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Airlines are keeping an eye on possible volcanic activity in Iceland, after a previous eruption there in 2010 caused massive flight disruptions. But simmering seismic activity around the Bárdarbunga volcano hasn't yet altered flights.

"We've been aware of the reported increasing potential of volcanic activity through aviation and government sources for a few days," said Morgan Durrant, a Delta spokesman. "We'll continue to closely monitor the situation."

"We are closely observing the developments. However, currently there is no reason for operational measures," said Christina Semmel, a Lufthansa spokeswoman.

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"We always take a look at and monitor routes that may be affected," said Mary Ryan, a United spokeswoman.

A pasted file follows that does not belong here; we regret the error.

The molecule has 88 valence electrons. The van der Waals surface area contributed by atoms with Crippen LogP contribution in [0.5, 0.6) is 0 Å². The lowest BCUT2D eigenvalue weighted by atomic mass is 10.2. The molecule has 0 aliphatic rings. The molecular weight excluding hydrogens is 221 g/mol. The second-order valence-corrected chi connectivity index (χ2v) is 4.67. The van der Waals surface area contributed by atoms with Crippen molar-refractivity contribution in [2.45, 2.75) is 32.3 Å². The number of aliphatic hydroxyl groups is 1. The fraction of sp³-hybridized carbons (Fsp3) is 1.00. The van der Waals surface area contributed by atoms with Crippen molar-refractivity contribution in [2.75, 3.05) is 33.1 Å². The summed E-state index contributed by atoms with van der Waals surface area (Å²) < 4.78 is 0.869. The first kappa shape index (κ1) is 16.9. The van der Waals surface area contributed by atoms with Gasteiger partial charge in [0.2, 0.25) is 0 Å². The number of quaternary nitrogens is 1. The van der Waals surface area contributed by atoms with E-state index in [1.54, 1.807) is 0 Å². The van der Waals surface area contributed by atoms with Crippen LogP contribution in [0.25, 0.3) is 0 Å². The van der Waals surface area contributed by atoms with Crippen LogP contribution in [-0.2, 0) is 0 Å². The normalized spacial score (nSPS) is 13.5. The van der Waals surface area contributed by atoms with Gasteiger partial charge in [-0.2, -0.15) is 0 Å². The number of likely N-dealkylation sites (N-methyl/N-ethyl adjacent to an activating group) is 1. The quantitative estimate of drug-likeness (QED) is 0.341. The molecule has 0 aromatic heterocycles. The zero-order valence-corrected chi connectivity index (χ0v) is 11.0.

The caution comes because ash from Iceland's Eyjafjallajökull volcano canceled more than 100,000 flights, affecting 10 million passengers, in April 2010.

The International Air Transport Association, which represents 240 airlines worldwide, said carriers lost about $1.8 billion during six days of cancellations.

Silicates in volcanic ash threaten aviation because they can gum up a plane's engines. But airlines also complained at the time that broader sections of airspace were closed based on theories rather than testing where the ash cloud was too thick to fly safely.

An international industry task force met for years after the earlier eruption, and a consensus was reached to treat ash like any other meteorological hazard, with airlines continuing to operate in areas where the risk is considered acceptable.

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